Blessed are the hungry? Not yet
Lab-grown meat, artificial human breast milk, genetically modified pigs, a cauliflower field farmed by robots—if that’s the kind of science-fiction-y stuff you expect to read about in a special issue on technology and food, you won’t be disappointed. (And if you like actual science fiction, take a look at this short story by Anjali Sachdeva.)
What makes these technologies so fascinating? Sure, it’s claimed that they’ll make food production better—more humane, more reliable, more efficient. But beyond that, I think we’re at once intrigued and repulsed by the idea that something as familiar, essential, and “natural” as food can be deconstructed and rebuilt from its component cells, tweaked like a piece of software, or grown without ever being touched by a human hand.
This reflects an evolution in Western food culture. If mid-20th-century advertisements extolled synthetic foods in garish colors, and television shows told us we’d soon have all our nutritional needs met by three pills a day, today we fantasize about ancient grains and heirloom tomatoes in limitless abundance. But that also means we prefer not to acknowledge the truth: there’s already precious little that’s “natural” about how we get most of our food.
Today’s food system bears little resemblance to the one of just a couple of generations ago. It is far more industrial and globalized, and in much of the world it yields many times more crops per acre of land, thanks to new fertilizers, pesticides, and seed varieties. The most mundane processes, from walnut picking to potato breeding, are technologically mediated from top to bottom and are only becoming more so. We can make a piece of food take on any color in the spectrum, where once we were restricted to naturally occurring pigments. Industrial-scale fermentation, long-distance transportation, packaging, and refrigeration completely changed what foods are available when and where; newer advances like e-commerce, CRISPR, and precision agriculture are expected to have similarly far-reaching effects in the coming years. In our kitchens, yesterday’s gadgets for gourmets are becoming today’s essential appliances, raising the bar for home cooking ever higher.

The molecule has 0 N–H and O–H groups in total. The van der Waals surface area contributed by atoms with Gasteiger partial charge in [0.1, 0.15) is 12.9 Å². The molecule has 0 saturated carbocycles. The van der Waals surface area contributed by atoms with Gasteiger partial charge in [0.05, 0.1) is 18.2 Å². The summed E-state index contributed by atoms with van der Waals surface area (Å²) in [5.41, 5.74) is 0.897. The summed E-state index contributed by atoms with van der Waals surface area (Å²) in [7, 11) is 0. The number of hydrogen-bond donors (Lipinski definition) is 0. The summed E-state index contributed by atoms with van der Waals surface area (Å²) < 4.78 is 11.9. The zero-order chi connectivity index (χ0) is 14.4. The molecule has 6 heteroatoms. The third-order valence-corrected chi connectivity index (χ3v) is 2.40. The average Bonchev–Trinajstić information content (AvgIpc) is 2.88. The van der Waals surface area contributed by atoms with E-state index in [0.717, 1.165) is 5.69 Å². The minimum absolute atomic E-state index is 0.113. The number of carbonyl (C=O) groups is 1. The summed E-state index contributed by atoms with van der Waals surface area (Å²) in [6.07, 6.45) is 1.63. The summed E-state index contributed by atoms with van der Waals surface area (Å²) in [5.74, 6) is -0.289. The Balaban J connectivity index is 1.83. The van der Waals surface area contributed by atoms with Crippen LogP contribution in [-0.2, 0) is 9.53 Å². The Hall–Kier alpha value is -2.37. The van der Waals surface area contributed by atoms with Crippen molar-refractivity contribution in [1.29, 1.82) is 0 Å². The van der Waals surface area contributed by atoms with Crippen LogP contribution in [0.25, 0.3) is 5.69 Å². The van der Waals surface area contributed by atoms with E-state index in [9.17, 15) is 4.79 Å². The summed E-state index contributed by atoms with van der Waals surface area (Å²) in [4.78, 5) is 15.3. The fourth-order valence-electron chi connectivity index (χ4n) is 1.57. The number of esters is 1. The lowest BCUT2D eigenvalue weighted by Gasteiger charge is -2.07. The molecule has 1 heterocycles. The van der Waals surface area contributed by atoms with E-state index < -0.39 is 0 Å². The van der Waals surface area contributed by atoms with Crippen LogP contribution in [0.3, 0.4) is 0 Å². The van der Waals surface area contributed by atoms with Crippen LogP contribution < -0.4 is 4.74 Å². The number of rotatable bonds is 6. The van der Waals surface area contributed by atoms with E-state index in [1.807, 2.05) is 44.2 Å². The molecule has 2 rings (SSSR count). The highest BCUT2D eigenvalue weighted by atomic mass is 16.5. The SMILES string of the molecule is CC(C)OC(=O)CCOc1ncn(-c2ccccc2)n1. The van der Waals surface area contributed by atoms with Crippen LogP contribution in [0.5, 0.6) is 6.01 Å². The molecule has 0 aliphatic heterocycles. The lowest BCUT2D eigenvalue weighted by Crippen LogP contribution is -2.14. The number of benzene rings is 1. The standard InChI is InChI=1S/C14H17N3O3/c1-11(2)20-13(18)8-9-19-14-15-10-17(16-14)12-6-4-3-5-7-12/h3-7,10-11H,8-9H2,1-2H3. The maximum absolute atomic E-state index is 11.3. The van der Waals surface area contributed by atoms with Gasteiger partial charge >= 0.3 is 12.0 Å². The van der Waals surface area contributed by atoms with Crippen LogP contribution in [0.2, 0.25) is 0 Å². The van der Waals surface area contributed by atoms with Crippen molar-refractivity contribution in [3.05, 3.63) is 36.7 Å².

And yet, for all its abundance and reach, the food system fails to feed hundreds of millions of people each year—and this figure, shockingly, is rising. Why?
The obvious answer is that the food system is not actually designed to feed people. It’s designed to turn a profit, and typically it achieves that by maximizing yields and efficiencies. This might lead to the production of a lot of food, but often in the wrong places, at the wrong times.
So what would happen if we made adequate nourishment a basic human right and rewrote the usual rules of capitalism to achieve? What if, instead of making maximal productivity the ultimate goal and using technology to boost it, we aimed for universal balanced nutrition and sustainable agriculture, and sought out both new technological solutions and traditional farming practices as a way to get there? We’ve already added minerals and vitamins to various foods to combat nutrient deficiencies that sicken billions of people every year; what if we kept on going?
The message in all this is one that MIT Technology Review delivers time after time: technology can yield great benefits to humanity, but only if we choose to deploy it in pursuit of those benefits. It may be a tired old nostrum, but it’s never more self-evidently true than with food—a technological product that every human being relies on almost every single day.
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